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26. February 2024

“Don’t be afraid and never give up”

Introducing: Dr Nabila Rabanizada – Head of Research & Development, REMONDIS Recycling

Dr Nabila Rabanizada is head of research and development at REMONDIS Recycling and one of the leading plastics recycling experts in Germany. There is one thing, however, that very few people know about her: Nabila’s path has been long and arduous. Her story began back in Kabul in Afghanistan when the mujahedeen seized power for the first time. In the following interview she talks about her difficult escape from the country and her arrival in Germany and encourages young people to follow their dreams and make the most of the opportunities given to them.

RE:VIEWS: Dr Rabanizada, before we take a look at the subject of plastics, could you tell us a little about your childhood and your career to date?

Dr Nabila Rabanizada: I was born in Kabul in 1984, the third of five children. I have an older sister and brother and two younger brothers. Our parents were worried pretty much from the start about what our future would be like in Afghanistan. The path seemed to be mapped out – particularly for us girls. While our father was high up in the police force, my mother had never gone to school and didn’t know how to read or write. They didn’t want their daughters to have the same future. When the government fell in April 1992, the mujahedeen began focusing their attention more and more on my father. An ever greater number of people found themselves being persecuted and attacked. My parents very quickly realised that they had only one option: if they wanted to stay safe and lead a free life then they had to leave the country.

RE:VIEWS: How did you get out of Afghanistan?

Dr Nabila Rabanizada: It seemed very much like a cloak-and-dagger operation when we escaped the country and crossed the border into Pakistan in June 1992 with just two suitcases and no official documents. Once in Pakistan, we first had to get used to the new situation and then secretly plan our next steps. My youngest brother was four at the time and my oldest brother twelve. It was a completely new situation for us kids and not an easy one. We weren’t able or allowed to trust anyone anymore.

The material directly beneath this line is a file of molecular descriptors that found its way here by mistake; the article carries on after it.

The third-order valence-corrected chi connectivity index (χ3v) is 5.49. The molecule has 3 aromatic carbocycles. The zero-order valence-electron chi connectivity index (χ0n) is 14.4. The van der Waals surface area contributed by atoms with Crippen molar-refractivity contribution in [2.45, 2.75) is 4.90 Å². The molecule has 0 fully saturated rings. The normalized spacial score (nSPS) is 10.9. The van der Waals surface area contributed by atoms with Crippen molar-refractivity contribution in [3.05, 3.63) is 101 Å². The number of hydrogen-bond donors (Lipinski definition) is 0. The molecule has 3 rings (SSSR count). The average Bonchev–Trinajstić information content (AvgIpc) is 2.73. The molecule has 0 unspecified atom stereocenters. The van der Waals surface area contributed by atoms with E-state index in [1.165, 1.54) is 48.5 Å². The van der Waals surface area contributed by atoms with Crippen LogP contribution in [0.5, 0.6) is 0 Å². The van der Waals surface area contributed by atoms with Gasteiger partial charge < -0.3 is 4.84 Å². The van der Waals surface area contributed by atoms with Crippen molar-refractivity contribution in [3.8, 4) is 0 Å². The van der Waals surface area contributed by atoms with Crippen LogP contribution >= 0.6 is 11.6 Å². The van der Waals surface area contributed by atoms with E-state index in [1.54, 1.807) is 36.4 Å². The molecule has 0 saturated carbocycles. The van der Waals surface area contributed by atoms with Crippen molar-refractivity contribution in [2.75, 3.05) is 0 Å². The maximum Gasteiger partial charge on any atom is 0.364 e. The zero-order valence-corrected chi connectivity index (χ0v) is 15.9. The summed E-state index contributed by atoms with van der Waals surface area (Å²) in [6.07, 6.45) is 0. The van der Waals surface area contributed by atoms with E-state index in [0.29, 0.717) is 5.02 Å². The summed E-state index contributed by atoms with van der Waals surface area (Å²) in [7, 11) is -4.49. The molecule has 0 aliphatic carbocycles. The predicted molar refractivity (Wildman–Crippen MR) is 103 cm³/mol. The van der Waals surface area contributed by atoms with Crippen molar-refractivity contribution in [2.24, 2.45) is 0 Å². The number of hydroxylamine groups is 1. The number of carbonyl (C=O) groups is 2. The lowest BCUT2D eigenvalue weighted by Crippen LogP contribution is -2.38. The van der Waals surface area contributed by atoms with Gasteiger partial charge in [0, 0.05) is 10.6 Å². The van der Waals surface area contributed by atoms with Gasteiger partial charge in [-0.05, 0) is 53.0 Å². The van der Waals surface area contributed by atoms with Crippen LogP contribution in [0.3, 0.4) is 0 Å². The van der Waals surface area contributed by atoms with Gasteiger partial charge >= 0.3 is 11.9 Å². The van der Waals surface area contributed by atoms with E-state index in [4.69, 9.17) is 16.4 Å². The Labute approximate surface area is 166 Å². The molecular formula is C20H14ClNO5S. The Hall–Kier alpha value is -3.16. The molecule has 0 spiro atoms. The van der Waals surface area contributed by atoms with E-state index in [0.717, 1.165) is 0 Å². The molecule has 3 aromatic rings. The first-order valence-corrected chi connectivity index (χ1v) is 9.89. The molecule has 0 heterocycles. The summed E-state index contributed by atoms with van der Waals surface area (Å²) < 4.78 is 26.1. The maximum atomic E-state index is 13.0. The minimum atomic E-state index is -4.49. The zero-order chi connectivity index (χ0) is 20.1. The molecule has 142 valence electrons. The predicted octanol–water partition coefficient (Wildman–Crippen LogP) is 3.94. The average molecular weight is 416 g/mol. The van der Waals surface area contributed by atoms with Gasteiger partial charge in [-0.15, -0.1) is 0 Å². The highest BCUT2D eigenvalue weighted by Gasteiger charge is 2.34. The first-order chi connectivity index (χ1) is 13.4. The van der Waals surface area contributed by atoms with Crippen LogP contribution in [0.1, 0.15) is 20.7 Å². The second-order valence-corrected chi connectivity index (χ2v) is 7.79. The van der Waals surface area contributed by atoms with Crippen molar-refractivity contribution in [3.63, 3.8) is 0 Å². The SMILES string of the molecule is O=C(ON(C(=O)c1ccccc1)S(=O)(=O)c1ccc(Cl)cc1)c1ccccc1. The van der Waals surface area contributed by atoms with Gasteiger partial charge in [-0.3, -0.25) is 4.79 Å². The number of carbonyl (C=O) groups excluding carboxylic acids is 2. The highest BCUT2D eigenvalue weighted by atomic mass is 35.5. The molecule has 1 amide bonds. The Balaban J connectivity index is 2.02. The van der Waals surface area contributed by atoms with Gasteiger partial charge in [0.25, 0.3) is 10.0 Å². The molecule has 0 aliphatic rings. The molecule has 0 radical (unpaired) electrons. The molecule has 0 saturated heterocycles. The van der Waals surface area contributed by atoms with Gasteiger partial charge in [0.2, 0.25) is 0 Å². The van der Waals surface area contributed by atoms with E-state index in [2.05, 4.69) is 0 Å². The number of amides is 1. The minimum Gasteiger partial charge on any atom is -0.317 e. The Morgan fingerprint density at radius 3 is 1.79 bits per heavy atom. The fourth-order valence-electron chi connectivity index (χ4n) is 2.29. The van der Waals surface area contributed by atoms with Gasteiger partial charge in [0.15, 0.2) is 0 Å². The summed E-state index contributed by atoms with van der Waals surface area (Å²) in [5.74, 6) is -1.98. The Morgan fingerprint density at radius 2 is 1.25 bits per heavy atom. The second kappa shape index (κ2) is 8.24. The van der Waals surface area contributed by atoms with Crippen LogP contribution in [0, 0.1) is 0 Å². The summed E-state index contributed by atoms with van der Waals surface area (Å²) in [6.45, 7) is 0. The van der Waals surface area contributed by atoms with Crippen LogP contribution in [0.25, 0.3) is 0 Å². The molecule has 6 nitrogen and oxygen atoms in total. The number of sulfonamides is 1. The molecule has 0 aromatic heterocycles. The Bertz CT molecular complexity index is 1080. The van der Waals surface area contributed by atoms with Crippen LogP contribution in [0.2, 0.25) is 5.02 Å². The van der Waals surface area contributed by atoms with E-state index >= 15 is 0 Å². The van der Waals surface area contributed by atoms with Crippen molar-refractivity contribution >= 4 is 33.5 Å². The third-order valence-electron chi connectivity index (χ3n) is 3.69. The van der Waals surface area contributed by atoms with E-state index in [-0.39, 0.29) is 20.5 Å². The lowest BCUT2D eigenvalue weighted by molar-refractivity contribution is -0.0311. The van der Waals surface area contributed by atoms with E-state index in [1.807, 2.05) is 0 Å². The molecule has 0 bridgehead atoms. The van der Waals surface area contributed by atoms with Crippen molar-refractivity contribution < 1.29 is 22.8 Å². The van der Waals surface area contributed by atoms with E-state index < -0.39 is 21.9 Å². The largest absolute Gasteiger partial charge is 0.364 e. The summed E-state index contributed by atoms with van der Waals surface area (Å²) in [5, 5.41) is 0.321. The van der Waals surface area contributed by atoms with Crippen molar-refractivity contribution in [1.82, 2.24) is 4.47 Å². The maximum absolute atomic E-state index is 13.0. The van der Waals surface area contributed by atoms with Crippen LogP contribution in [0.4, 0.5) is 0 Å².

After trying several times to escape via a variety of routes, we finally made it to Moscow by train in 1992, a few days before New Year’s Eve. We had to effectively build up our lives from scratch with just 200 dollars in our pockets and practically no knowledge of Russian. Slowly we created a new life for ourselves, learned the language and eventually we were allowed to go to school. An almost happy life, away from danger.


2020 – present:

Head of Research & Development, REMONDIS Recycling GmbH & Co. KG

2019 – 2020:

Head of Development, Berner Kunststofftechnik GmbH

2018 – 2019:

Head of Application Development, Der Grüne Punkt – Duales System Deutschland GmbH

2015 – 2018:

Project Engineer, Der Grüne Punkt – Duales System Deutschland GmbH

RE:VIEWS: Almost?

Dr Nabila Rabanizada: Yes, it was a happy life until the war in Chechnya broke out in 1994. People were suspicious of us because of our dark hair and once again we were no longer safe. Again we had to decide whether to flee or not.

RE:VIEWS: And then you came to Germany?

Dr Nabila Rabanizada: My sister Nagela had always wanted to become a doctor ever since she was a small child. My parents always felt it was very important to fulfil our wishes. And so we looked for a country where we could study and where the university degrees are internationally recognised. What’s more, after everything we’d gone through, we wanted to go a country where there was little likelihood of a war breaking out in the near future. And so we chose Germany – also because some relatives of ours had moved there at the beginning of the 80s.

RE:VIEWS: How did you escape and what happened after you got here?

Dr Nabila Rabanizada: We had to plan everything all over again: we had to find a middleman and a route to get to Germany. My father had to stay in Moscow to begin with because we had so little money. My mother set out with us five children on her own. The first route we decided to take was via Ukraine at the beginning of 1995. We were picked up at the Russian-Ukrainian border, though, put into prison for 48 hours and then sent back to Moscow.

Our second attempt was to take a route via Poland in May. We were taken close to the German-Polish border by car and we then had to sit it out for two days because of the heavy rain. After that, we went on foot through a wood to the river at the border. A huge obstacle as we couldn’t swim and there was a very strong current. But what choice did we have? I still remember the moment when we were pushed into the water and left to our fate.

RE:VIEWS: But you made it.

Dr Nabila Rabanizada: Yes, we did. We ended up at Berlin’s main train station with just the clothes we were standing in, dirty and completely disoriented. The sun was just coming up when we got there. After waiting there for hours and hours, we were picked up by a relative at 5pm and taken to Kassel. We then spent 40 days in temporary accommodation before moving to Baunatal.

To begin with, we weren’t allowed to mention the route we’d taken nor betray the fact that we spoke Russian. Otherwise we would have been sent back there.